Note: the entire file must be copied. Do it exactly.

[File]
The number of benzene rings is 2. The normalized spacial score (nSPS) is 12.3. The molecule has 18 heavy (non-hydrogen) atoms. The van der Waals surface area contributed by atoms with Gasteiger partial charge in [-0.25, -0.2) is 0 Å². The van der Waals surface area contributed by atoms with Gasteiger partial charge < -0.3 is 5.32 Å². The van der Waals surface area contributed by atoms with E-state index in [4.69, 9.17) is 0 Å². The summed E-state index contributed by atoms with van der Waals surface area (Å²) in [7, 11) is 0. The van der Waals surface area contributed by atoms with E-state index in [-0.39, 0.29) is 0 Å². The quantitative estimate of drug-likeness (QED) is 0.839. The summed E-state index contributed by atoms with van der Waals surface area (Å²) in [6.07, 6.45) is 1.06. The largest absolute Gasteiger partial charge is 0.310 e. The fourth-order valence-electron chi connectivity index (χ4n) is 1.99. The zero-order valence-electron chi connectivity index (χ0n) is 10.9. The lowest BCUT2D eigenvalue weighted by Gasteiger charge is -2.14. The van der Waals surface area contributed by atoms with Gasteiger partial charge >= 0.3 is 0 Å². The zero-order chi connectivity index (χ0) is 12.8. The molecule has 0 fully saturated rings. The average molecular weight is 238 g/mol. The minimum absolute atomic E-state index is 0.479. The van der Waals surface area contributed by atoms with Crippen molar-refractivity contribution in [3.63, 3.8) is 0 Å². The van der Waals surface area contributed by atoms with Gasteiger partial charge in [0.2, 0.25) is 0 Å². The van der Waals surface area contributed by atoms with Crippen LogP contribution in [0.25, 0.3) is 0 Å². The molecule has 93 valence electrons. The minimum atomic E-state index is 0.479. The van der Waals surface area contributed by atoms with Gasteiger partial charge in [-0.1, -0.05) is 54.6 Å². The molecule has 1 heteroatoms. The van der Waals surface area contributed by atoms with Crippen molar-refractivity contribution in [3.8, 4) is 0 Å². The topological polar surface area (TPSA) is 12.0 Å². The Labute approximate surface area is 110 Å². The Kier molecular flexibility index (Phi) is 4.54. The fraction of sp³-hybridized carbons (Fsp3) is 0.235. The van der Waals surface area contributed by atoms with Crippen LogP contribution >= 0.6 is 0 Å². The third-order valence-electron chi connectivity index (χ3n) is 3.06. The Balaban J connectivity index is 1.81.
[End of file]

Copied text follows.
The number of benzene rings is 2. The normalized spacial score (nSPS) is 12.3. The molecule has 18 heavy (non-hydrogen) atoms. The van der Waals surface area contributed by atoms with Gasteiger partial charge in [-0.25, -0.2) is 0 Å². The van der Waals surface area contributed by atoms with Gasteiger partial charge < -0.3 is 5.32 Å². The van der Waals surface area contributed by atoms with E-state index in [4.69, 9.17) is 0 Å². The summed E-state index contributed by atoms with van der Waals surface area (Å²) in [7, 11) is 0. The van der Waals surface area contributed by atoms with E-state index in [-0.39, 0.29) is 0 Å². The quantitative estimate of drug-likeness (QED) is 0.839. The summed E-state index contributed by atoms with van der Waals surface area (Å²) in [6.07, 6.45) is 1.06. The largest absolute Gasteiger partial charge is 0.310 e. The fourth-order valence-electron chi connectivity index (χ4n) is 1.99. The zero-order valence-electron chi connectivity index (χ0n) is 10.9. The lowest BCUT2D eigenvalue weighted by Gasteiger charge is -2.14. The van der Waals surface area contributed by atoms with Gasteiger partial charge >= 0.3 is 0 Å². The zero-order chi connectivity index (χ0) is 12.8. The molecule has 0 fully saturated rings. The average molecular weight is 238 g/mol. The minimum absolute atomic E-state index is 0.479. The van der Waals surface area contributed by atoms with Crippen molar-refractivity contribution in [3.63, 3.8) is 0 Å². The van der Waals surface area contributed by atoms with Gasteiger partial charge in [0.2, 0.25) is 0 Å². The van der Waals surface area contributed by atoms with Crippen LogP contribution in [0.25, 0.3) is 0 Å². The molecule has 93 valence electrons. The minimum atomic E-state index is 0.479. The van der Waals surface area contributed by atoms with Gasteiger partial charge in [-0.1, -0.05) is 54.6 Å². The molecule has 1 heteroatoms. The van der Waals surface area contributed by atoms with Crippen molar-refractivity contribution in [3.8, 4) is 0 Å². The topological polar surface area (TPSA) is 12.0 Å². The Labute approximate surface area is 110 Å². The Kier molecular flexibility index (Phi) is 4.54. The fraction of sp³-hybridized carbons (Fsp3) is 0.235. The van der Waals surface area contributed by atoms with Crippen LogP contribution >= 0.6 is 0 Å². The third-order valence-electron chi connectivity index (χ3n) is 3.06. The Balaban J connectivity index is 1.81.